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You sure about that Chris? That sounds more like Lycoming's recommendation for take-offs above 5000' (full throttle... lean to max rpm). You flying out of some High Density Altitude airports?At Purdue we used 65% power (which btw performance chart indicates you can get that well over 12,000' on a std day). On our PA-28-161s you would have to look up the RPM setting for the %power you were going to use at planned altitude. Once at cruise altitude, you'd pull throttle back slightly below the intended rpm setting (book says 35rpm) lean to peak rpm, then make a final adjustment with the throttle.c401_cvs mentions the hydrolock problem... this comes as a result of oil collecting in the lower cylinders (of a radial engine) which of course, you do not have in a Piper or Cessna (ok ok... most Pipers or Cessnas :()
Yeah they are 161's as well 2007 models if that makes much of a difference.

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That's a very interesting question and I don't think there's been a direct answer yet.I have just a guess. Because radial engines are arranged vertically it would be best practice to run the cylinders through a few cycles before you begin any combustion…this would help remove any oil (condensation too?) that’s pooled in the lower cylinders and perhaps lubricate the parched top cylinders. At the very least it would help even the oil distribution in a system that’s sort of naturally challenged by gravity at rest ;)Horizontally opposed cylinders would all tend to drain back into the case and sump; and, lubricate more evenly and faster on start. They all have roughly an equal and optimal relationship with the oil sump.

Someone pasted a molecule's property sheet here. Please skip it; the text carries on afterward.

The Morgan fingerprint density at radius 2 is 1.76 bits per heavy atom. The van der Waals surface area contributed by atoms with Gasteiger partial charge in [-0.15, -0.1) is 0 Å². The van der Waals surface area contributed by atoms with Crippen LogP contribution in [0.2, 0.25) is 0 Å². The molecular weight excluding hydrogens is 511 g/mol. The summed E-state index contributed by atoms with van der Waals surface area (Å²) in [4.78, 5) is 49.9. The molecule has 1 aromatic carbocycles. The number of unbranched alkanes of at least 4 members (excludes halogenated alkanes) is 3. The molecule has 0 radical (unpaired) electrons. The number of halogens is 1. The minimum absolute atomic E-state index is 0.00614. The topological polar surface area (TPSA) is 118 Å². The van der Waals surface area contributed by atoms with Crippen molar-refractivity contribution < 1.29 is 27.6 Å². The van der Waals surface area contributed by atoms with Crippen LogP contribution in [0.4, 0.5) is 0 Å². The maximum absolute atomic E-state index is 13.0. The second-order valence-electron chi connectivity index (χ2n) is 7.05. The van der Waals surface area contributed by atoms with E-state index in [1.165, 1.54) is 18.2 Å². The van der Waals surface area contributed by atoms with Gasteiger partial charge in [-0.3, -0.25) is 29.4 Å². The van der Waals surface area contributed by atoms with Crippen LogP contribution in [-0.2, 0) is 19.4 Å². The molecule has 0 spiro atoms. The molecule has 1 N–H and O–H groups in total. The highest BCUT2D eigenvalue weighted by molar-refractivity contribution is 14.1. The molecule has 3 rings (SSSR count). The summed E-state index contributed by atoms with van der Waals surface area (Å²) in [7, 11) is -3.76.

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That's a very interesting question and I don't think the you have an answer yet. But I have a guess. Because radial engines are arranged vertically it might be best practice to run the cylinders through a few cycles before you begin any combustion…this would help remove any oil (condensation too?) that’s pooled in the lower cylinders and perhaps lubricate the top cylinders. At the very least it would help even the oil distribution in a system that’s sort of naturally challenged by gravity at rest. ;)
That would also apply to inverted engines?

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Yeah they are 161's as well 2007 models if that makes much of a difference.
Yes I suppose it very well could... models I am referring to were from the mid-80s. Thanks for the reply.
I don't think the you have an answer yet.
c401_cvs mentions the hydrolock problem... this comes as a result of oil collecting in the lower cylinders (of a radial engine)

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That would also apply to inverted engines?
I do not see why not... tho some engines might be more susceptible than others...I took an aerobatics course in a Chipmunk some years ago (ok many years ago)... Seems to me "we" would pull the prop thru for a couple turns to prime the engine... and maybe to check for hydrolock too.

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From research I've done online, apparently this "mags-first" starting technique also applies to the Allison-engined P-38. So it might have been used in all WWII aircraft in general, regardless of engine type? Just throwing that out there as a possibility.